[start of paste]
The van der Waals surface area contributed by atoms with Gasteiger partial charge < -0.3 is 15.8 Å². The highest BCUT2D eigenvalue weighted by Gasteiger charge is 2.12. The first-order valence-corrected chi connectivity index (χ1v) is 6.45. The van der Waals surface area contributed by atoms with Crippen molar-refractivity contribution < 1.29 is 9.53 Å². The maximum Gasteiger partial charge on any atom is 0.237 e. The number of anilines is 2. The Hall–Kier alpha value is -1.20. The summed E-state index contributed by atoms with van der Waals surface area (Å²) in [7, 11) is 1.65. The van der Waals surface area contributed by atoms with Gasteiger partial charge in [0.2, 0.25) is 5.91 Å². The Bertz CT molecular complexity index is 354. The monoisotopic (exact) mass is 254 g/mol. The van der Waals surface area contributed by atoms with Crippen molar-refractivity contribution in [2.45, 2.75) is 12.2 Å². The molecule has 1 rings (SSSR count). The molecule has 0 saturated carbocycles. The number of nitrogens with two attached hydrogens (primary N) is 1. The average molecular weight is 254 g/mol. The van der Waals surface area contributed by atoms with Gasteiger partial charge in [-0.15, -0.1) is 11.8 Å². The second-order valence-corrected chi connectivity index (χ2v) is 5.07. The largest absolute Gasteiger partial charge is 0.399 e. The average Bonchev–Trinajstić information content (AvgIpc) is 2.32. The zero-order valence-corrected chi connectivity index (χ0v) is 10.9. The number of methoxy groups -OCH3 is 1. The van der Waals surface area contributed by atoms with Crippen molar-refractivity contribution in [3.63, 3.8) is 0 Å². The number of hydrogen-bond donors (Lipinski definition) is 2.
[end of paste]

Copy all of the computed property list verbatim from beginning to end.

The van der Waals surface area contributed by atoms with Gasteiger partial charge < -0.3 is 15.8 Å². The highest BCUT2D eigenvalue weighted by Gasteiger charge is 2.12. The first-order valence-corrected chi connectivity index (χ1v) is 6.45. The van der Waals surface area contributed by atoms with Crippen molar-refractivity contribution < 1.29 is 9.53 Å². The maximum Gasteiger partial charge on any atom is 0.237 e. The number of anilines is 2. The Hall–Kier alpha value is -1.20. The summed E-state index contributed by atoms with van der Waals surface area (Å²) in [7, 11) is 1.65. The van der Waals surface area contributed by atoms with Gasteiger partial charge in [0.2, 0.25) is 5.91 Å². The Bertz CT molecular complexity index is 354. The monoisotopic (exact) mass is 254 g/mol. The van der Waals surface area contributed by atoms with Crippen molar-refractivity contribution in [2.45, 2.75) is 12.2 Å². The molecule has 1 rings (SSSR count). The molecule has 0 saturated carbocycles. The number of nitrogens with two attached hydrogens (primary N) is 1. The average molecular weight is 254 g/mol. The van der Waals surface area contributed by atoms with Gasteiger partial charge in [-0.15, -0.1) is 11.8 Å². The second-order valence-corrected chi connectivity index (χ2v) is 5.07. The largest absolute Gasteiger partial charge is 0.399 e. The average Bonchev–Trinajstić information content (AvgIpc) is 2.32. The zero-order valence-corrected chi connectivity index (χ0v) is 10.9. The number of methoxy groups -OCH3 is 1. The van der Waals surface area contributed by atoms with Crippen molar-refractivity contribution in [3.63, 3.8) is 0 Å². The number of hydrogen-bond donors (Lipinski definition) is 2.